PRETORIA – The executive head of human resources at the Public Investment Corporation (PIC), Chris Pholwane, strongly dismissed claims that he was implicated in wrongdoing at the embattled asset manager.
Pholwane was making his submission to the Commission of Inquiry into alleged improprieties at the PIC led by retired Judge Lex Mpati, assisted by Gill Marcus and Emmanuel Lediga.
“I deny that I was implicated in any wrongdoing in the so-called James Nogu, Leiho Leiho and/or PIC emails. If at all there was only a single reference to alleged questionable transactions between myself and the chief financial officer (CFO),” he said.
He challenged the commission to test if there were any allegations of wrongdoing made against him in the emails if necessary.
Pholwane told the commission that he was requested to make a submission to the commission, because a number of employees from the PIC had already appeared before the commission, claiming that there was a culture of victimisation and intimidation against employees who challenged and/or exposed wrongdoing in the company.
“I confine my statement to allegations and matters that directly/indirectly relate to or have an impact on me and am not answering any allegations that broadly relate to the PIC as an organisation, the chief executive and the CFO,” he said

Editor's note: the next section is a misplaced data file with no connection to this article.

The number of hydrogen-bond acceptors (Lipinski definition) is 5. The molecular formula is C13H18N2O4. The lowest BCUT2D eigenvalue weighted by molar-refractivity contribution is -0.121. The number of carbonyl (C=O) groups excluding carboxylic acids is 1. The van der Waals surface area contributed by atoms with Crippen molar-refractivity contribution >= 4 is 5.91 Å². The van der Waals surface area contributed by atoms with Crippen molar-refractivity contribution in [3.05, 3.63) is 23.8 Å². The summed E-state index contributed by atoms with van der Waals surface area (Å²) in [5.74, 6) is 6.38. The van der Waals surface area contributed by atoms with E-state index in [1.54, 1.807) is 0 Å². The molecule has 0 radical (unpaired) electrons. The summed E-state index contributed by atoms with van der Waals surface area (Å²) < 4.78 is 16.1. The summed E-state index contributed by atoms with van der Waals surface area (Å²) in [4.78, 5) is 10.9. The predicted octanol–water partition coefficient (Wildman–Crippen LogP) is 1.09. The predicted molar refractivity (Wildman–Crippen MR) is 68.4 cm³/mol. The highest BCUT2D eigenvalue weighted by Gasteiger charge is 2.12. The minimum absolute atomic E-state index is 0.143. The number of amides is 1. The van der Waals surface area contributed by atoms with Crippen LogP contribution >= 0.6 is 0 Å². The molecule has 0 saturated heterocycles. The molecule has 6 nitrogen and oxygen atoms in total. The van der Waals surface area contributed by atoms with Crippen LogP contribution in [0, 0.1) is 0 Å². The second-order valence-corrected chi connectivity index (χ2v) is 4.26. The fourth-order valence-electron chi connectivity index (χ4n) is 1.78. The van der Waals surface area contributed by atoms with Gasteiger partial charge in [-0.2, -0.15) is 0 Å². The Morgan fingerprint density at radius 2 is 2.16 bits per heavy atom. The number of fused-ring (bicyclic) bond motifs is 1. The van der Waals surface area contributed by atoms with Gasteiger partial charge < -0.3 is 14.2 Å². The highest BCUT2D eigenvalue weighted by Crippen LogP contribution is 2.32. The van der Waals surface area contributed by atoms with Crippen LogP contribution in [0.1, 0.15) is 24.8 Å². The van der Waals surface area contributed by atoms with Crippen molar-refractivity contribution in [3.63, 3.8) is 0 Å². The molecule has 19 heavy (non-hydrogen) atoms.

He said: “In dealing with these allegations, I wish to make general remarks relating thereto and thereafter dealing with specific allegations as set out in various statements of the various employees that appeared before the commission.”
He said based on the statements of the various employees the alleged victimisation and intimidation took a form of, among others, subjecting such employees to disciplinary hearings.
“In this regard, there are broad allegations and insinuations to the effect that the human resources department was utilised by the office of the chief executive to cultivate and perpetuate the culture of victimisation and intimidation.”
Also at the commission, yesterday, Andre Visser, the general manager of the JSE, was cross-examined by evidence leader Advocate Jannie Lubbe.
Lubbe told the commission that the PIC had confirmed that its investment committee and the board did not authorise the investment of $270 million (R3.88 billion) into Erin Energy.
Visser confirmed that a letter signed by former chief executive Dr Dan Matjila and the PIC’s head of fixed income, confirmed the investment.
Visser took the stand and testified that the JSE was proposing changes to its listing requirements since the Erin Energy, AYO Technology and Sagarmatha deals, involving the PIC, have come under the spotlight.
Last week, Ndivhuwo Tshikhudo, an investment analyst at the PIC, who has an MBA from Texas, a Bsc Mech Engineering and is a chartered financial analyst, revealed to the commission that he was tasked with conducting an analysis of the investment and came up with recommendations for the PIC.
According to his testimony, he said the PIC proceeded with the investment, even though it was highly recommended that the asset manager for the PIC not go ahead with the provision of the guarantee and to exit the Erin Energy equity investment.